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Herd bias

What is herd mentality?

Herd mentality bias is when people rationalise a course of action based on the fact that many other people are doing the same. In trading psychology, this could take the form of trading an asset simply because it is considered a hot commodity amongst other traders, possibly leading to asset bubbles. 

Herding instincts could also lead to panic buying (or selling) after witnessing an increasing number of people doing so. 

Herd bias comes from the idea that following the crowd will lead to desired outcomes as there is safety in numbers. But it is more ingrained than that; no one consciously decides to follow the herd, it is simply hardwired into us.


  • Herd mentality is the rationalisation of a course of action simply because other people are doing it.

  • In trading, herd mentality can take the form of buying or selling a particular asset purely because it is the popular course of action among other traders.

  • Herd mentality in finance could lead to panic buying or selling, or the formation of financial bubbles.


Herd mentality bias

The psychology of herd mentality in trading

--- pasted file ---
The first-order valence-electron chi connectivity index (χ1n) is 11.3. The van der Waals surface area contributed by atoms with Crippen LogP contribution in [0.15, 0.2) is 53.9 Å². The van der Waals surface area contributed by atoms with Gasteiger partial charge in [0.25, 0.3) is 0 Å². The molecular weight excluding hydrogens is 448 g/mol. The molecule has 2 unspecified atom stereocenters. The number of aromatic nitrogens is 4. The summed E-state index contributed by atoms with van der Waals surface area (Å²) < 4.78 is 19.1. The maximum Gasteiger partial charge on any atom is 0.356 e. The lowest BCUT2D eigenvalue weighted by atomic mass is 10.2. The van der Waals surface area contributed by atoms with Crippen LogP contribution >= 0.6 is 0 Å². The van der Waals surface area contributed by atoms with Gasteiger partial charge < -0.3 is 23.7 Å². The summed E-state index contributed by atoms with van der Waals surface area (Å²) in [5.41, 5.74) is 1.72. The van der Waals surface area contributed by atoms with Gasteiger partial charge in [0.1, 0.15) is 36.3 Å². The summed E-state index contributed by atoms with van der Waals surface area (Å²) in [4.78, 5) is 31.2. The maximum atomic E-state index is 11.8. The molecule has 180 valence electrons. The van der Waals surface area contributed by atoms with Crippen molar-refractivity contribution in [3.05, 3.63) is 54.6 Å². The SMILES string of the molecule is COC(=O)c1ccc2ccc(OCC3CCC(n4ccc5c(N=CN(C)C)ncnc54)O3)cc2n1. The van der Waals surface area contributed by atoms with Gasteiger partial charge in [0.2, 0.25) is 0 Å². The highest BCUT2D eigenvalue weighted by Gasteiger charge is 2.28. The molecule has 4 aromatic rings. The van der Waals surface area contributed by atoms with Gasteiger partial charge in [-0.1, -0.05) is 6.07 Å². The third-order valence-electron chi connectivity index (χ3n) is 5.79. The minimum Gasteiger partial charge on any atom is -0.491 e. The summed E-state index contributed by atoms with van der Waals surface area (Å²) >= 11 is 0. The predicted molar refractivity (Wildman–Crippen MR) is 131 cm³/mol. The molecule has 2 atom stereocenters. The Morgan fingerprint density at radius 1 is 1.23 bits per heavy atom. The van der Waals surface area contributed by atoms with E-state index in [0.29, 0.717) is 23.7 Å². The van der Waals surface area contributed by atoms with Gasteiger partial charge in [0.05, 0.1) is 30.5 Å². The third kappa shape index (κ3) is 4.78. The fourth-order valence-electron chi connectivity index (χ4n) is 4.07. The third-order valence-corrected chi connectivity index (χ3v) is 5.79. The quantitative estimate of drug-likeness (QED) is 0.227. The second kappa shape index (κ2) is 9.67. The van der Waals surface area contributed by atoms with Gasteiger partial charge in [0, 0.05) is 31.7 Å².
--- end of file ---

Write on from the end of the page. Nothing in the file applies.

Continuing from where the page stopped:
Herd mentality can occur as a result of factors such as analyst reputations, incomplete information and momentum. This could result in disregarding any rational factors, such as thorough fundamental and technical analysis of the asset’s performance.

herd mentality

One of the first written accounts that linked economic bubbles to herding was in Charles Mackay’s 1841 study of crowd psychology Extraordinary Popular Delusions and the Madness of Crowds.

Mackay described economic bubbles as an example of the ‘madness of crowds’, referencing the Dutch tulip mania of the early 17th century. 

During the Dutch Golden Age, the contract prices for tulips reached extraordinarily high levels, only to dramatically collapse in February 1637. This is considered the first recorded speculative bubble.

Identifying herd mentality bias in trading

According to the International Monetary Fund (IMF), there are three key reasons traders and investors are influenced by their herd instincts. 

“First, others may know something about the return on the investment and their actions reveal this information. Second, and this is relevant only for money managers who invest on behalf of others, the incentives provided by the compensation scheme and terms of employment may be such that imitation is rewarded. A third reason for imitation is that individuals may have an intrinsic preference for conformity.”